Lost in the Machine: Self-Expression in Virtual Spaces

The color of my skin and my accent have always made it difficult for people to identify my ethnicity. This first became apparent in primary school, when my classmates were shocked to find out that I’m Indian. I was constantly asked, “Why are you white?” and “Were you adopted?”, making me question what culture and community I belonged to. I had no obvious proof that I identified with the community that I did: I didn’t wear traditional clothing, I couldn’t speak Hindi, and I had only visited India once or twice. Because of the rejection I had experienced from my peers, I rejected my ethnic identity for most of my childhood by adamantly proclaiming that I was only Australian. I did not feel comfortable being in limbo.

My experience is not the norm. I was only able to assimilate with my classmates because of my skin color. Being white-presenting is what allowed me to code switch so easily. For many people, their race and ethnicity are inescapable parts of their identities.

But what if you could change aspects of your identity so quickly that code switching and fitting into socially prescribed standards was as easy as changing outfits? What if the different components that are so integral to who we are suddenly became impermanent? Today, in the realms of social media and gaming, the ability to be someone else is a mere signup button away, putting into question how we define our true, authentic selves.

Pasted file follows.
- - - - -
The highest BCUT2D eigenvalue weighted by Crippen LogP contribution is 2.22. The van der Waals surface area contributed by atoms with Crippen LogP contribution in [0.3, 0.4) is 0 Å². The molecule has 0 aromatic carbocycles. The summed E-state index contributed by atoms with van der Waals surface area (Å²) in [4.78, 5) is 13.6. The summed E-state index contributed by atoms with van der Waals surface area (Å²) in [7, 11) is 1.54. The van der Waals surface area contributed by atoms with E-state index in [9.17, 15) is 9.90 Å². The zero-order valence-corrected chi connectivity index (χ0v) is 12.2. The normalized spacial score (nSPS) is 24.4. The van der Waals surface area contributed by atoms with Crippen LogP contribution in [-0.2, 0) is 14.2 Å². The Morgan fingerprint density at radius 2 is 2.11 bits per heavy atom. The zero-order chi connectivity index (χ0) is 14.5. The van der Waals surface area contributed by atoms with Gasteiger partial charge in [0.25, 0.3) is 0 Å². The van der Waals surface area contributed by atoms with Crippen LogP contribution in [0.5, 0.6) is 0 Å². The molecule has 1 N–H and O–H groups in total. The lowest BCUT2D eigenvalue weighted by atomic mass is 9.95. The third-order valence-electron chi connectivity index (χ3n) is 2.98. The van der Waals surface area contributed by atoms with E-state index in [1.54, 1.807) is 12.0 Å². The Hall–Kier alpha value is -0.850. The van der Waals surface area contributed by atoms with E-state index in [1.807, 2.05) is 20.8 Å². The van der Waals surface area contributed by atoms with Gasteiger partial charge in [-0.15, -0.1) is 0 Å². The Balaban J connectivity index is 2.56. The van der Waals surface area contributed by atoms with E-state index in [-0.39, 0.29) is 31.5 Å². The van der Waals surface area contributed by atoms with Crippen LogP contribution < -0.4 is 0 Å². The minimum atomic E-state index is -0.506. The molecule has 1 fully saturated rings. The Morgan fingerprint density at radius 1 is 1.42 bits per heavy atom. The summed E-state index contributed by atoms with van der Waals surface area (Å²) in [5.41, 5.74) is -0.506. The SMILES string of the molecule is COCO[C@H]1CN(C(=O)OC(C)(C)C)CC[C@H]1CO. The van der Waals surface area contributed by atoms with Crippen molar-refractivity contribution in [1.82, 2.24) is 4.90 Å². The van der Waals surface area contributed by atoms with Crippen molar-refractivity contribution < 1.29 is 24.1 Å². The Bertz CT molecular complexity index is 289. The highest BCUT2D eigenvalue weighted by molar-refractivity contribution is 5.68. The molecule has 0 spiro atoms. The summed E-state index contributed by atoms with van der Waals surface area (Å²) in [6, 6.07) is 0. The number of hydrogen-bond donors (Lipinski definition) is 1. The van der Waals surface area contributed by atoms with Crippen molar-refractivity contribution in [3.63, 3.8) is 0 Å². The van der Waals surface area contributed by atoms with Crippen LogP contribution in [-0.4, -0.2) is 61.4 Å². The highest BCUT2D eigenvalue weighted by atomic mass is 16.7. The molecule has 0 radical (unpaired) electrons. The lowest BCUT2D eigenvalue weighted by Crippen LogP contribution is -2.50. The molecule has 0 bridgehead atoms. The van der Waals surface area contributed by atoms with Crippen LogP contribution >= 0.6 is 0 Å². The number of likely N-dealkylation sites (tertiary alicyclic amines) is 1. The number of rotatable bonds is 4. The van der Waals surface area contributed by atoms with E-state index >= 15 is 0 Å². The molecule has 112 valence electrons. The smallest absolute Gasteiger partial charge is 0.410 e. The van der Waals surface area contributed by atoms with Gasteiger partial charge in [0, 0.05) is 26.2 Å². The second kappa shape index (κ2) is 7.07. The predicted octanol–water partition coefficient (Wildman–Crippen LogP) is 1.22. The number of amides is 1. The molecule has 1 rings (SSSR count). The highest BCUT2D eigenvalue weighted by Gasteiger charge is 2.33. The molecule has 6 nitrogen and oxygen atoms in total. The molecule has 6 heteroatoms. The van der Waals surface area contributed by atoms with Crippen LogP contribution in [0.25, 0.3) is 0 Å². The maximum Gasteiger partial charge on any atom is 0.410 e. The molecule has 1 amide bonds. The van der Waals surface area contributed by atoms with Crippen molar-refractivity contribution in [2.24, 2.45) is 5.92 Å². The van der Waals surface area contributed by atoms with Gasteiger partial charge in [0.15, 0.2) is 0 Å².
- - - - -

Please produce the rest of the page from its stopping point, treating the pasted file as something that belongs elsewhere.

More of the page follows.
On multiplayer virtual game platforms such as Second Life, your character is an extension of you. Customization, from the way you look to the jobs you perform, is elemental to the game. Even in Fortnite, an action-centered game where identity customization is not essential to the experience, different skins, objects, emotions, and dance moves are all available for purchase for the sole purpose of self-expression. These possibilities to constantly create and recreate yourself can be a source of entertainment and freedom. But they can also be dangerous, threatening to replace our authentic identities with artificially-curated selves.

Read more on the Georgetown Voice